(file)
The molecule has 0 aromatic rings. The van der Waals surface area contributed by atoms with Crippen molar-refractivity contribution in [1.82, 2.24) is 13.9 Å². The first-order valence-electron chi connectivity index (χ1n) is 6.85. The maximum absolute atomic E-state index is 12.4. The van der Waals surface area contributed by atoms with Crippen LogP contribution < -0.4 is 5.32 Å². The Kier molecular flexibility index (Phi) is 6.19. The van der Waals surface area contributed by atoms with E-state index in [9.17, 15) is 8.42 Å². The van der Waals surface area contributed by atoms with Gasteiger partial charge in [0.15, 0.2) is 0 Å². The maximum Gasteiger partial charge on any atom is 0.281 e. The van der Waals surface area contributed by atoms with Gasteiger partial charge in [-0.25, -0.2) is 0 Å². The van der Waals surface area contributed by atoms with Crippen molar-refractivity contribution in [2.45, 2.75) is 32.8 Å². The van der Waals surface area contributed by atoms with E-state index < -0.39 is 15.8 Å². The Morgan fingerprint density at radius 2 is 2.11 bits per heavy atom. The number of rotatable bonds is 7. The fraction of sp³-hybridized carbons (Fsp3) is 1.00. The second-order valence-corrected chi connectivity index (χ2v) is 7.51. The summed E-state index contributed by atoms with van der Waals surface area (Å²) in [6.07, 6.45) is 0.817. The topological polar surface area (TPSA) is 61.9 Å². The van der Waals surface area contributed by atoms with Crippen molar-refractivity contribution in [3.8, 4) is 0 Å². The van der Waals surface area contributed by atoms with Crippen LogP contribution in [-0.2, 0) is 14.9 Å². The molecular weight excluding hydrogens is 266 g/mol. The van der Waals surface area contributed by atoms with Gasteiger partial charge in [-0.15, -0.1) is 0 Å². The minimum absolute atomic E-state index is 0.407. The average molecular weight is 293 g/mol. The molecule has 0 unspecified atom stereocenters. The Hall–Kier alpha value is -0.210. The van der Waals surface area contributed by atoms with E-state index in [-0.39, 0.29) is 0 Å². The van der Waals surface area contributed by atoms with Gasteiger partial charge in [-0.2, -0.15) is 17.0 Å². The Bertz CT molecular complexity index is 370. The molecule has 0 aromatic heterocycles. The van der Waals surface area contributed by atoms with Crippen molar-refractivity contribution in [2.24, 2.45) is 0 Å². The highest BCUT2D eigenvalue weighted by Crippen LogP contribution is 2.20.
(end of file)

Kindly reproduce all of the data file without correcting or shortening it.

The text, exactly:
The molecule has 0 aromatic rings. The van der Waals surface area contributed by atoms with Crippen molar-refractivity contribution in [1.82, 2.24) is 13.9 Å². The first-order valence-electron chi connectivity index (χ1n) is 6.85. The maximum absolute atomic E-state index is 12.4. The van der Waals surface area contributed by atoms with Crippen LogP contribution < -0.4 is 5.32 Å². The Kier molecular flexibility index (Phi) is 6.19. The van der Waals surface area contributed by atoms with E-state index in [9.17, 15) is 8.42 Å². The van der Waals surface area contributed by atoms with Gasteiger partial charge in [0.15, 0.2) is 0 Å². The maximum Gasteiger partial charge on any atom is 0.281 e. The van der Waals surface area contributed by atoms with Gasteiger partial charge in [-0.25, -0.2) is 0 Å². The van der Waals surface area contributed by atoms with Crippen molar-refractivity contribution in [2.45, 2.75) is 32.8 Å². The van der Waals surface area contributed by atoms with E-state index < -0.39 is 15.8 Å². The Morgan fingerprint density at radius 2 is 2.11 bits per heavy atom. The number of rotatable bonds is 7. The fraction of sp³-hybridized carbons (Fsp3) is 1.00. The second-order valence-corrected chi connectivity index (χ2v) is 7.51. The summed E-state index contributed by atoms with van der Waals surface area (Å²) in [6.07, 6.45) is 0.817. The topological polar surface area (TPSA) is 61.9 Å². The van der Waals surface area contributed by atoms with Crippen molar-refractivity contribution in [3.8, 4) is 0 Å². The van der Waals surface area contributed by atoms with Crippen LogP contribution in [-0.2, 0) is 14.9 Å². The molecular weight excluding hydrogens is 266 g/mol. The van der Waals surface area contributed by atoms with Gasteiger partial charge in [-0.15, -0.1) is 0 Å². The minimum absolute atomic E-state index is 0.407. The average molecular weight is 293 g/mol. The molecule has 0 unspecified atom stereocenters. The Hall–Kier alpha value is -0.210. The van der Waals surface area contributed by atoms with E-state index in [-0.39, 0.29) is 0 Å². The van der Waals surface area contributed by atoms with Gasteiger partial charge in [-0.2, -0.15) is 17.0 Å². The Bertz CT molecular complexity index is 370. The molecule has 0 aromatic heterocycles. The van der Waals surface area contributed by atoms with Crippen molar-refractivity contribution in [2.24, 2.45) is 0 Å². The highest BCUT2D eigenvalue weighted by Crippen LogP contribution is 2.20.